When we think of the nativity story as recounted in Scripture, our hearts warm. That’s because we weren’t there when it happened.

A mom was visibly pregnant who claimed that she was still a virgin. Submitting to God’s will for her life had put her in a very unenviable position among her peers who would have held her in contempt for adultery.

The timing of Herod’s census could not have happened at a worse time as Joseph and Mary made their way on the 90 mile trek from Nazareth to Bethlehem (either walking or on a beast of burden) without the luxuries of cushioned seats and great shocks. I can only imagine this trip would have been miserable for Mary.

When they arrived, they couldn’t find a place to stay so she gave birth in a stable or cave and she placed her newborn into a feeding trough. No mom I know would have ever allowed such a thing if they could have helped it.

Their encounter with Bethlehem wasn’t something that warmed their hearts. It may have been a horrible memory that they accepted from God’s hand but were ready to get it behind them.

So, that’s what Bethlehem was like 2,000 years ago. While it was so much different than we think of it, we are so glad that God brought His Son into the world to save us from our sins.

What is it like now? Almost certainly, it is also much different than we think.

I have previously posted a few pictures and videos from our trip to Israel. I will add some pictures and videos that didn’t make it into previous posts.

First, here is a portion of the bus ride on our way to Bethlehem from Jerusalem. Notice that our bus driver shows us some red signs that make it clear that Jews are not allowed into the West Bank where Bethlehem is located. Entering the region could be fatal. However, our bus driver also told us that Jewish bus drivers and tour guides were tolerated because they were bringing tourists with money.

Muslims have claimed various cities and regions in Israel. Jews have claimed other sections. Christians are the persecuted minority.

As we were nearing Bethlehem on our bus ride, we passed a mosque where Muslims were engaged in their worship. These men were outside (I suspect) because the inside of the facility was filled.

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After eating lunch, we visited the site that is generally believed to be the place where the shepherds were probably watching their flock 2,000 years ago. We also entered a cave that they might have used to get out of the weather.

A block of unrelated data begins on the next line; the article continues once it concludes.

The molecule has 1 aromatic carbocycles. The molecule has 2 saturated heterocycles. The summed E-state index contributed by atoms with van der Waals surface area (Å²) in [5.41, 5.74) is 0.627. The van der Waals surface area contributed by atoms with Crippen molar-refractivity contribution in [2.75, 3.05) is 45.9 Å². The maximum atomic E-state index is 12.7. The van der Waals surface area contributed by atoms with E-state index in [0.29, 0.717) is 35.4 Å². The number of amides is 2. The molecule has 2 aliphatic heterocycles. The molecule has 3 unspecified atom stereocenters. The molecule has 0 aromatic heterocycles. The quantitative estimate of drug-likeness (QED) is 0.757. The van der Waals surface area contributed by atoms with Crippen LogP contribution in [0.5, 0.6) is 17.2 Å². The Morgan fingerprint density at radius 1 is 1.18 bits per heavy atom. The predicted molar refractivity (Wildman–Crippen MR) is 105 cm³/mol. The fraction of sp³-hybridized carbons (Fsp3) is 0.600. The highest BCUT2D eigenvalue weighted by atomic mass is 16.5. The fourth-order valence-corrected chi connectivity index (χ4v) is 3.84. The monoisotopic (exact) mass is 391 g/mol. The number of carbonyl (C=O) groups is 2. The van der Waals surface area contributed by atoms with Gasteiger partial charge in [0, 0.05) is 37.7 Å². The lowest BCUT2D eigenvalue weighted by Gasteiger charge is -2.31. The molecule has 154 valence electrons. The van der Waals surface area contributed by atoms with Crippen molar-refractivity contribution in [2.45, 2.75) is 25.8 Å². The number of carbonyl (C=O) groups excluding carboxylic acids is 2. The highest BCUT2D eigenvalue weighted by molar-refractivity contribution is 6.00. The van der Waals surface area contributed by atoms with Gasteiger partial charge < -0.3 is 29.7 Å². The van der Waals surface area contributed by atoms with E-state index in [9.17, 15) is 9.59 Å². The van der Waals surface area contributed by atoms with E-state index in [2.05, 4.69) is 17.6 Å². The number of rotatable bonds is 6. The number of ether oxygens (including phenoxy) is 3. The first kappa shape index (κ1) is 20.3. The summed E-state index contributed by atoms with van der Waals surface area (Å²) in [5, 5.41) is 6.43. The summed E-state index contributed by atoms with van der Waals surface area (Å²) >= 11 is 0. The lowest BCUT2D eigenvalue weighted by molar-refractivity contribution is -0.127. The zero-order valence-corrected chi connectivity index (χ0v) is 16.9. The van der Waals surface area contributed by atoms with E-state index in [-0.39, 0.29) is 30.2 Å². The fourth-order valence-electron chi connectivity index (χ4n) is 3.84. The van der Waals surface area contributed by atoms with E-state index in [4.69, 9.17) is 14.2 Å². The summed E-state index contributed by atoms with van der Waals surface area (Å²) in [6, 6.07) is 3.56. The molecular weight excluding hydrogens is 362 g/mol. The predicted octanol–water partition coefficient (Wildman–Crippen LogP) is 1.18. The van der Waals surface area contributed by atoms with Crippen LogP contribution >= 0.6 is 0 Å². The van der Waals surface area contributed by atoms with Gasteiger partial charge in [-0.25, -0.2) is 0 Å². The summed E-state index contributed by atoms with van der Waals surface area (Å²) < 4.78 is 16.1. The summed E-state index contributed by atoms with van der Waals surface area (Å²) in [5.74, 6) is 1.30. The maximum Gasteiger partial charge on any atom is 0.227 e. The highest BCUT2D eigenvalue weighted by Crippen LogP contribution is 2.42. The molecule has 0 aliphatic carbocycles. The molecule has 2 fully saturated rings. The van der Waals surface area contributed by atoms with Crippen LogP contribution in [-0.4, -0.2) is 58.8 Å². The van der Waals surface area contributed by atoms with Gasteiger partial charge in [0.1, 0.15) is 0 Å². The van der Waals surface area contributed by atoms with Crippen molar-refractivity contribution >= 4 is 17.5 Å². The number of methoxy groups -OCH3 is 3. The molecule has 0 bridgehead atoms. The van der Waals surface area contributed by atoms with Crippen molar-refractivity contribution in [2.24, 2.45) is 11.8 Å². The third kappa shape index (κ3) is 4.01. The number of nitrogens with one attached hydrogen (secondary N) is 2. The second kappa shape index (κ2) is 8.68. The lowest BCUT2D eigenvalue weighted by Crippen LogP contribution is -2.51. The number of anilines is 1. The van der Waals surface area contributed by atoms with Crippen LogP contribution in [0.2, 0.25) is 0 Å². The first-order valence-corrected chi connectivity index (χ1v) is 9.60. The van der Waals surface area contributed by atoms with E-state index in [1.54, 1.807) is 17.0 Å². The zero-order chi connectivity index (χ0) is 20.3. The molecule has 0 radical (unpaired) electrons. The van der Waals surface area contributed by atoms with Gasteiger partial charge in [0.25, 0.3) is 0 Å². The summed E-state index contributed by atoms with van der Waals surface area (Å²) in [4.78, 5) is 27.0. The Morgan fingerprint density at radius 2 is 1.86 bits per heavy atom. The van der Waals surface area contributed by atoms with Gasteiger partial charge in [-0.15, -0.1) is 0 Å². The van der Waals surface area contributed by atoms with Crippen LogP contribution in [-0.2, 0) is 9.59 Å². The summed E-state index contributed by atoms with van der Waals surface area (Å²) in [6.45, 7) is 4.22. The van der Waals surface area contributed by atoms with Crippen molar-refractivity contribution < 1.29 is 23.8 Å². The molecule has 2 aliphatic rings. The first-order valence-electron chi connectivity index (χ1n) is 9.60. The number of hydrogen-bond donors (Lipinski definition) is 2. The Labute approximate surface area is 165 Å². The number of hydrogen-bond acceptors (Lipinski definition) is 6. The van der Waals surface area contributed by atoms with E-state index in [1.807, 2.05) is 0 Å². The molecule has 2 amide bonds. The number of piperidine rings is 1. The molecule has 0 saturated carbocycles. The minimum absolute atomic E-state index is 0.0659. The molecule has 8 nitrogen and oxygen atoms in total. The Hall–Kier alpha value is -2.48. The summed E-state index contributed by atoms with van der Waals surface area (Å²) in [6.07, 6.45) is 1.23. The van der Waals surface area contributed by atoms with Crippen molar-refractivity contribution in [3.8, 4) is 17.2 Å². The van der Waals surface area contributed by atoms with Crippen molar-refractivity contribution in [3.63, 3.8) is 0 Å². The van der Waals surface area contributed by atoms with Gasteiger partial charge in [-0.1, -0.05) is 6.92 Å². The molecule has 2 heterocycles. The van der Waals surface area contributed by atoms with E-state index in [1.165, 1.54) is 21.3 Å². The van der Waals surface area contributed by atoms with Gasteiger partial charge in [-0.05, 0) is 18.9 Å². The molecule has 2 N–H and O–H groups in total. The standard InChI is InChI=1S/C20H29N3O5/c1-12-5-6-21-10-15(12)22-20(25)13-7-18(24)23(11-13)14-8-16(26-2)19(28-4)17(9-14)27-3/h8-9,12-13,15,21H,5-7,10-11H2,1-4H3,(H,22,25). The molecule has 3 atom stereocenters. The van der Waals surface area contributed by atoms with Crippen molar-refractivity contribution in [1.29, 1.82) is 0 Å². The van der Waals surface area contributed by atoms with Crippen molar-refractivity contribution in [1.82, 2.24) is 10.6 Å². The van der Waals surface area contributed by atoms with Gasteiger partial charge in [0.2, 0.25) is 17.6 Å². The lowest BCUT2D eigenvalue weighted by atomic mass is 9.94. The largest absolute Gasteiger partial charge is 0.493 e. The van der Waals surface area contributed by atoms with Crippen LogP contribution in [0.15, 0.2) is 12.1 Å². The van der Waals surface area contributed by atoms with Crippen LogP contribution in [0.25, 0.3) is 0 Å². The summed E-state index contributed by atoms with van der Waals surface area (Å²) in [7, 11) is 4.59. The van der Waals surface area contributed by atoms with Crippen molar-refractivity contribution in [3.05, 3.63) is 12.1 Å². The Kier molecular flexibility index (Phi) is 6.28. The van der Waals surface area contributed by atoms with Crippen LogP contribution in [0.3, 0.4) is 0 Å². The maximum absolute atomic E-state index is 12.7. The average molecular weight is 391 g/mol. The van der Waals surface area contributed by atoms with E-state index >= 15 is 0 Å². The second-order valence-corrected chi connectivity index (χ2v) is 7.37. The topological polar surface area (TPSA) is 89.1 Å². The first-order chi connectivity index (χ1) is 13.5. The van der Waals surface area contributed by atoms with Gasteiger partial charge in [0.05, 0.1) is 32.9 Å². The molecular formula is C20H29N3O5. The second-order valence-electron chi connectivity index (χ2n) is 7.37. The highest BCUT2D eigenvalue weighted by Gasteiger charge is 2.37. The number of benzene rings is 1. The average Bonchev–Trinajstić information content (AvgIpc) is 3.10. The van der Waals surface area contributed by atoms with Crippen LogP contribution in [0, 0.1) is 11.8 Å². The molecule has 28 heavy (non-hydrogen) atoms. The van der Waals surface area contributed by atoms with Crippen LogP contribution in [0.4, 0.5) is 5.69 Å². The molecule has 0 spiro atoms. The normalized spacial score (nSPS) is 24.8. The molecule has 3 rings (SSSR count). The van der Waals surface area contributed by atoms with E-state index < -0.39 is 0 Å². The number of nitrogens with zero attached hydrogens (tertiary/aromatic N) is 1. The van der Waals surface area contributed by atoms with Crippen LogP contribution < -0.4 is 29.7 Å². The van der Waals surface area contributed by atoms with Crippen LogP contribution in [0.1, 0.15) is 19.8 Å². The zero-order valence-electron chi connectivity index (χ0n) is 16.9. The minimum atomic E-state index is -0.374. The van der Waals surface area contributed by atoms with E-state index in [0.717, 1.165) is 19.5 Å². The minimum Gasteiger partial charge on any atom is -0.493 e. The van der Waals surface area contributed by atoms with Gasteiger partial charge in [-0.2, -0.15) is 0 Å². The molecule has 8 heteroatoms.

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After we exited the cave, Kim and I took a picture with Bethlehem behind us and the cave a few yards in front of us.

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We took the bus ride into the city. To realize just how commercialized this city has become, I took a brief video of the bus depot.

Bethlehem is a city that has also become a location of many restaurants that we all know and enjoy. Kentucky Fried Chicken is here. But, someone said that KFC stands for “Kentucky Fried Camel.”

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And if you can’t get a Starbucks in Bethlehem, you can get coffee at …

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In a city that is virtually all Muslim, the language on this sign is distinctly Christian. This, too, shows that the city is geared toward tourists.

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We visited the Church of the Nativity in Bethlehem. It is a building that is, if I remember correctly, shared by Roman Catholics, Greek Orthodox, and Armenians. This massive structure is built on the site of a bunch of caves, one of which might have been the one where Mary gave birth to Jesus.

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Our entrance into the building required that we duck into the small entrance. Some suspected that this was because it made it impossible for Crusaders to enter on their horses. Others said it might have been to demonstrate humility as one entered so “sacred” a location.

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Once inside the building, we had to descend a set of stairs to get to the place where some thought Mary may have given birth to Jesus.

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… and this is what the location looks like. I wasn’t impressed or convinced. I would rather an archaeologist tell me where he/she thinks Jesus may have been born than some religious leader who simply claims a spot and settles the matter.

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There were many candles that were aflame in this church. But, it looked like college guys had decorated the place. I know some ladies who could have really dressed this place up.

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To orient you a little bit to this picture, imagine the shape of the cross. Now, imagine that I am standing at the foot of the cross in this next picture. Toward the far end of this picture, the structure goes to the right and left to form the shape of the cross. It is under the place where the two pieces of the “cross” meet that the place has been marked where Mary may have given birth to Jesus.

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After exiting the church, we walked down a street in Bethlehem to get back to the bus depot. It’s not “oh, little town of Bethlehem, how still we see thee lie.”

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And I’ll end with a couple of videos to show what Bethlehem looks like now.